Audio specialist Glensound unveiled three new products at NAB for audio links, simple commentary set ups and headphone monitoring, writes David Fox. The Glensound GSnake 400M is a flexible, powerful bi-directional digital audio snake that has “a few functions not normally found at this price point (under £2,000),” said Marc Wilson, Glensound’s Sales & Marketing Manager. The system comprises two units, a 2RU base station, and a 2U free standing or stackable stage box, with three different link options, all digital 24-bit 48kHz. The most robust uses coaxial cable, which allows a distance between units of 400 metres and also carries the power to the stage box, so only a single cable is required. The GSnake can also have an Ethernet option, copper or fibre. Using copper gives a 100m range and also carries power using a version of PoE. Using VLANs this link can also be passed using managed switches. With the fibre link the two units can be kilometres apart, but the stage box has to be powered locally. There is no software control or configuration required. Audio from Module One at one end goes to Module One at the other end, whether analogue or AES digital. Whether this is a send or return depends on the module that you use in each slot. This allows the 16 available channels to be configured in any combination: 16 sends from the stage to act as a direct stage link, eight sends and eight returns to take direct links with eight monitoring returns, or two sends and 14 returns for a stereo programme with multiple monitoring. Analogue input modules can accommodate line level, multiple mic levels and provide 48v phantom power if required. The digital input modules allow connections from 32-192kHz. The GSnake 400M is based on the link technology developed for Glensound’s GDC 6432 commentary system, and was been developed following broadcasters requests to use the links without the cost of buying the full commentary system. In the Loop The new Glensound Solo units (from £495) were designed as simple, cost effective single position commentary or voice over units, primarily for American markets, but Wilson believes that the more flexible £695 Solo Loop unit will also appeal to European broadcasters, as several of these units can be linked together to share talkback between them. “That makes it very flexible for doing small, easy commentary boxes,” he said. They use high quality microphone amps and Glensound’s broadcast specific compressor/limiter system, to ensure consistent audio levels even with the most excited soccer commentator - this can be disabled if required. The mic input also has selectable 48v phantom power. The audio inputs and outputs are transformer balanced to provide audio isolation when used in outside broadcast environments, and there is an external input for headphone monitoring – usually the main programme feed. Sidetone is also available in the headphones via a rear panel adjustable POT. All connections are on the rear panel, giving a very clean working space for the operator. Power is external via a plug top USB supply. The Solo Loop adds a talkback circuit and additional monitoring input for the return talkback audio. It also includes Glensound’s Current Mixing Bus System (CMBus), which adds two RJ45 sockets for connecting multiple units using CAT5 cable. With the main talkback and programme connections on the first unit, the CMBus links audio between units using a current mixing technique that is much less susceptible to external interference than a traditional voltage mix technique. All incoming mic programme audio is passed along and mixed to the output of the first unit, the talkback monitor is available on every unit, and the talkback audio is passed between units and mixed to the output of the first unit. It is also compatible with Glensound’s popular Talent Box, so it can act as an extension. TopHat entails Its new TopHat M3s compact headphone amp with monitoring and loops was developed specifically for one of its outside broadcast customers covering the London Olympics. It is essentially two separate headphone amplifiers in a single compact, portable box. These are fed with four common XLR inputs. Each amplifier has four rotary pots to create an independent mix of each input, so that a cameraman can have a different monitor mix to a producer, for example. Each amplifier has three x 6.35mm jack headphone outputs, giving a total of six monitoring outputs. Each TopHat M3 also has an input and an output loop connector on an RJ45 socket, which allows simple connection between multiple units using Cat 5. An XLR mic input is also provided to give the operator a talkback circuit and has an adjustable gain control, plus compressor/limiter. The £595 unit is powered by two C cell batteries or an external USB power supply. www.glensound.co.uk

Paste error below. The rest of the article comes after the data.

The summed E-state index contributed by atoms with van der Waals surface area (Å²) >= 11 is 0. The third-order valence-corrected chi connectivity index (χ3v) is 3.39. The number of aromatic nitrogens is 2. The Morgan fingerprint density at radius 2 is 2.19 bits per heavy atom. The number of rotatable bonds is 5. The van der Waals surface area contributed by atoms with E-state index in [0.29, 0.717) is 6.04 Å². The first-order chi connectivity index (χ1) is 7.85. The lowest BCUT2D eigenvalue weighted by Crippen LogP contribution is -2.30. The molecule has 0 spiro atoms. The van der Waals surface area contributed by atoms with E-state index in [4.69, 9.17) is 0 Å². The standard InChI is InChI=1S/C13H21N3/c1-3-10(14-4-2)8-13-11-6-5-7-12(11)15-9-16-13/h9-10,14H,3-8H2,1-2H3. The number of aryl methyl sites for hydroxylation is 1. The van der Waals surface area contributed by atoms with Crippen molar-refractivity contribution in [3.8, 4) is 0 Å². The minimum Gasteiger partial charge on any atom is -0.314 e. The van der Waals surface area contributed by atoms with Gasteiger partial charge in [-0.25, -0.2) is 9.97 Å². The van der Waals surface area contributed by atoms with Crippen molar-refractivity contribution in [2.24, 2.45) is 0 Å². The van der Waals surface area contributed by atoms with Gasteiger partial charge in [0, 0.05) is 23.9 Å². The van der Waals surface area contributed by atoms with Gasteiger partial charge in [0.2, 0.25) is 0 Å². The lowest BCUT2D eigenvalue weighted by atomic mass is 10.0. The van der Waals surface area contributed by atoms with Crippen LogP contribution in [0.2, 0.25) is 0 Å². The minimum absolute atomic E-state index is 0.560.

Audio specialist Glensound unveiled three new products at NAB for audio links, simple commentary set ups and headphone monitoring, writes David Fox. The Glensound GSnake 400M is a flexible, powerful bi-directional digital audio snake.